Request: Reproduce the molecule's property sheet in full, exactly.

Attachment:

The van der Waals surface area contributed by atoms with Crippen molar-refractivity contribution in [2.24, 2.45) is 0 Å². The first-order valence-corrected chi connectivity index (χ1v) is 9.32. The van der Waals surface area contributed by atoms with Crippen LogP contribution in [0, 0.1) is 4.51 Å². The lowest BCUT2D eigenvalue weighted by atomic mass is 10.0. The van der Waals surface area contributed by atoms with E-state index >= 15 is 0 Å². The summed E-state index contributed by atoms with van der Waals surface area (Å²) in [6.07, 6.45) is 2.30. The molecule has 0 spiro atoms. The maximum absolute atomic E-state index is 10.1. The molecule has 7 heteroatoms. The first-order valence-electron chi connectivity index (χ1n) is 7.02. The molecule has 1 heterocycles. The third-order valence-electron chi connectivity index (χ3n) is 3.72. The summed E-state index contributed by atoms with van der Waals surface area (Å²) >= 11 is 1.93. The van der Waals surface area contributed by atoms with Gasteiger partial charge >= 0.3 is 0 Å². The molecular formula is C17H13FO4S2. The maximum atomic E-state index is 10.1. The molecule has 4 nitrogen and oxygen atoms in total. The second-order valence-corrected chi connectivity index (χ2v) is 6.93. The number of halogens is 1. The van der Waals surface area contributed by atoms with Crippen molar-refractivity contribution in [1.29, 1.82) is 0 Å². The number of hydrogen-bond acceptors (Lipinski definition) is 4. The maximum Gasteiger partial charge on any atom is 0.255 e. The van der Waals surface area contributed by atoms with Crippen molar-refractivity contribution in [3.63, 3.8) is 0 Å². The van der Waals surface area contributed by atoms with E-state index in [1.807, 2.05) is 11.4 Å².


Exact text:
The van der Waals surface area contributed by atoms with Crippen molar-refractivity contribution in [2.24, 2.45) is 0 Å². The first-order valence-corrected chi connectivity index (χ1v) is 9.32. The van der Waals surface area contributed by atoms with Crippen LogP contribution in [0, 0.1) is 4.51 Å². The lowest BCUT2D eigenvalue weighted by atomic mass is 10.0. The van der Waals surface area contributed by atoms with E-state index >= 15 is 0 Å². The summed E-state index contributed by atoms with van der Waals surface area (Å²) in [6.07, 6.45) is 2.30. The molecule has 0 spiro atoms. The maximum absolute atomic E-state index is 10.1. The molecule has 7 heteroatoms. The first-order valence-electron chi connectivity index (χ1n) is 7.02. The molecule has 1 heterocycles. The third-order valence-electron chi connectivity index (χ3n) is 3.72. The summed E-state index contributed by atoms with van der Waals surface area (Å²) >= 11 is 1.93. The van der Waals surface area contributed by atoms with Gasteiger partial charge >= 0.3 is 0 Å². The molecular formula is C17H13FO4S2. The maximum atomic E-state index is 10.1. The molecule has 4 nitrogen and oxygen atoms in total. The second-order valence-corrected chi connectivity index (χ2v) is 6.93. The number of halogens is 1. The van der Waals surface area contributed by atoms with Crippen molar-refractivity contribution in [1.29, 1.82) is 0 Å². The number of hydrogen-bond acceptors (Lipinski definition) is 4. The maximum Gasteiger partial charge on any atom is 0.255 e. The van der Waals surface area contributed by atoms with Crippen molar-refractivity contribution in [3.63, 3.8) is 0 Å². The van der Waals surface area contributed by atoms with E-state index in [1.807, 2.05) is 11.4 Å².